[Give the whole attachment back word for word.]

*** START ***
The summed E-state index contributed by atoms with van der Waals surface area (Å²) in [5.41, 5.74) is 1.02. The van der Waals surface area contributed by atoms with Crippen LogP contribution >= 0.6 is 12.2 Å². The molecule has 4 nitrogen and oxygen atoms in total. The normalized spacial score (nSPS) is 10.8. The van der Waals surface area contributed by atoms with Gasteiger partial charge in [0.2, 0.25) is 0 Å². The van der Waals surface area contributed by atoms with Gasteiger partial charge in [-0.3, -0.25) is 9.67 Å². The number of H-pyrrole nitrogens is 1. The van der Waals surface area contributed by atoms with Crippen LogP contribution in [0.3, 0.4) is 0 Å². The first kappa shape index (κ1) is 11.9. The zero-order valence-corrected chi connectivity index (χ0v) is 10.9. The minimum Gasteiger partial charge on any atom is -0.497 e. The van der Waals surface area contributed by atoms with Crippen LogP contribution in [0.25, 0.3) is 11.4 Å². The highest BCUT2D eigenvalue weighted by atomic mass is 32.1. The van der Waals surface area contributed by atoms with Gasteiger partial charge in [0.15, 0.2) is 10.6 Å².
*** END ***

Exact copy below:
The summed E-state index contributed by atoms with van der Waals surface area (Å²) in [5.41, 5.74) is 1.02. The van der Waals surface area contributed by atoms with Crippen LogP contribution >= 0.6 is 12.2 Å². The molecule has 4 nitrogen and oxygen atoms in total. The normalized spacial score (nSPS) is 10.8. The van der Waals surface area contributed by atoms with Gasteiger partial charge in [0.2, 0.25) is 0 Å². The van der Waals surface area contributed by atoms with Gasteiger partial charge in [-0.3, -0.25) is 9.67 Å². The number of H-pyrrole nitrogens is 1. The van der Waals surface area contributed by atoms with Crippen LogP contribution in [0.3, 0.4) is 0 Å². The first kappa shape index (κ1) is 11.9. The zero-order valence-corrected chi connectivity index (χ0v) is 10.9. The minimum Gasteiger partial charge on any atom is -0.497 e. The van der Waals surface area contributed by atoms with Crippen LogP contribution in [0.25, 0.3) is 11.4 Å². The highest BCUT2D eigenvalue weighted by atomic mass is 32.1. The van der Waals surface area contributed by atoms with Gasteiger partial charge in [0.15, 0.2) is 10.6 Å².